To the naked eye, Mormonism and comedy seem to have as much of a natural relationship as peanut butter and pickles, but with a quick wit and a sharp sense of self, Elna Baker makes it work. For the 27 year old practicing Mormon comedian, life is a good: consistent stand-up gigs are flying in at all angles, and October will see the release of her memoir, The New York Regional Mormon Singles Halloween Dance. Here’s what she had to say to Punchline Magazine:
How did you get started in comedy? What inspired and drove you to it?
I was drawn to the comedic stylings of Fozzy Bear and did my first stand-up routine in a pre-school talent show. I could only remember one joke though: Why did the chicken cross the road? I told it five times in a row, each time believing it was new. It was very Kaufman-esq. After college I finally admitted to myself that being in comedy was my dream. So I spent three months holed up in the Museum of TV & Radio listening to every comedian I could find.
Of everything I listened to, it was Woody Allen’s early stand-up that most intimidated me. Why bother trying? You’ll never be this good. Instead of giving up I committed to doing one-hundred live performances. After the 100th show, if I listened to the same Woody Allen set and still felt like quitting, then I was allowed to. That was five years ago. I’m on my eighty-fifth show. I had no idea it would take so long.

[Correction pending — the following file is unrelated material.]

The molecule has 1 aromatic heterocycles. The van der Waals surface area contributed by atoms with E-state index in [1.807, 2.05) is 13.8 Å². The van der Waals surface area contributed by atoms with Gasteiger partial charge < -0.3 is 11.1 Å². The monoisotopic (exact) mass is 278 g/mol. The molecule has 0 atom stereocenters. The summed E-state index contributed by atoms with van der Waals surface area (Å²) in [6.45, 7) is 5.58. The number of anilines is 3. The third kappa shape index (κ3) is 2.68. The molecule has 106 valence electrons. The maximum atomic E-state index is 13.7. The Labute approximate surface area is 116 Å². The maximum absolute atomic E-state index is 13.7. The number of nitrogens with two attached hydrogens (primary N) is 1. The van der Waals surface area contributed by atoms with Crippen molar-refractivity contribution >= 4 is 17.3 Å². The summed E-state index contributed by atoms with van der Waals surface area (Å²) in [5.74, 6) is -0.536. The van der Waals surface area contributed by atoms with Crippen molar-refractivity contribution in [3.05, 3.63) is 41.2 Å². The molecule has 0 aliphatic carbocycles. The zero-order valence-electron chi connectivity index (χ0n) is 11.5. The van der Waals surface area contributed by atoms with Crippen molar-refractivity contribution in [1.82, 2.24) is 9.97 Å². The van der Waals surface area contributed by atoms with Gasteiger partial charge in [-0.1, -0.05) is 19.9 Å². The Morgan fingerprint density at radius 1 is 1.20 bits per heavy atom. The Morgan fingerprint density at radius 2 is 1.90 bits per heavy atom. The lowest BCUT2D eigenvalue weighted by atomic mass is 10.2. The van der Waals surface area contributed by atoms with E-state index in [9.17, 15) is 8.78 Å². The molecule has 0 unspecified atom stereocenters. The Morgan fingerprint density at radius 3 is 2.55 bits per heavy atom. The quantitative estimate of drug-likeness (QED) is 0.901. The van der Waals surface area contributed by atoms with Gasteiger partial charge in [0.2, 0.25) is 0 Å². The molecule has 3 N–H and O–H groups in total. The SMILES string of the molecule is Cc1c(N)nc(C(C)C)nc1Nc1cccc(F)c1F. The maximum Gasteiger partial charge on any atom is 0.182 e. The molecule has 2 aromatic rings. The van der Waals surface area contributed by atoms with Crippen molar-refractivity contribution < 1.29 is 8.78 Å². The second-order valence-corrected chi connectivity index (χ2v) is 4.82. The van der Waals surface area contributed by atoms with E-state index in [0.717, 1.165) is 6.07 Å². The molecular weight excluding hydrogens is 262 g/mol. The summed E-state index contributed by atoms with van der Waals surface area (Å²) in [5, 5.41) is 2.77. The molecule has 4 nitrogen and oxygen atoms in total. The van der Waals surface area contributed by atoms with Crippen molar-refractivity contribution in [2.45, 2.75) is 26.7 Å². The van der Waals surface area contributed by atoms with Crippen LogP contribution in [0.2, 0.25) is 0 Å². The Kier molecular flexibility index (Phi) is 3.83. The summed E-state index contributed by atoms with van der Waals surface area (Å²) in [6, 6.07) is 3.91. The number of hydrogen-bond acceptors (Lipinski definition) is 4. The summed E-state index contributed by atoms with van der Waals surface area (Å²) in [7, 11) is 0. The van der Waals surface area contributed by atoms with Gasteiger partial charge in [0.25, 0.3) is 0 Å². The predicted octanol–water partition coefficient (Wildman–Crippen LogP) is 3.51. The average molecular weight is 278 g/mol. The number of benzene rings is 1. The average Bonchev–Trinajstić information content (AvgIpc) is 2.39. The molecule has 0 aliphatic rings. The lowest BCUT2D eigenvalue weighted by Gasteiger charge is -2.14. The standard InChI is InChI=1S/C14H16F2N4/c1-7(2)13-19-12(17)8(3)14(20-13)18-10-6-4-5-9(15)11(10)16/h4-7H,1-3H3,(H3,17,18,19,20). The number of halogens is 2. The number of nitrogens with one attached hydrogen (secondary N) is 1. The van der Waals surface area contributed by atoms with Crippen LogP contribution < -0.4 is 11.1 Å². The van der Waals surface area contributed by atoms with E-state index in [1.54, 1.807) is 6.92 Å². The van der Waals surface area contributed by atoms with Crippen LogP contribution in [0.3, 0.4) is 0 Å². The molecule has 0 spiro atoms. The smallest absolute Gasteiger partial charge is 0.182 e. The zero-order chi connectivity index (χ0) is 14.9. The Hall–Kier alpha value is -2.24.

Other than providing you with material, in what ways does your Mormon faith influence your comedy? Is there a natural kinship between the two that non-Mormons might not be aware of?
While many of my jokes are unrelated to my religion, Mormonism played a huge role in the shaping of my voice. Any religion that puts a person at odds with his or her own impulses is good for creating neurosis. The stricter the rules, the more challenging it is to have a mind of your own. There’s also a lot of comedy that comes out of expectations. When you’re taught that your life should turn out one way, and instead you end up a 27 year old virgin living in New York and telling jokes at bar with three drunk people, it’s either tragic or hilarious.
What would you say is the greatest challenge you’ve faced in both the comedic and religious worlds?
It’s hard to be true to yourself. I’m not Mormon enough to please most Mormons. I’m not non-Mormon enough to please most people in the comedy world. I don’t know which side I’ll end up on yet, but I’m trying to figure it out on my own time. Either that or straddling two worlds is such great fodder that I’m really just in it for the jokes.
Check out elnabaker.com for more info. And check out a video of Elna below performing at the Upright Citizens Brigade Theatre in New York City.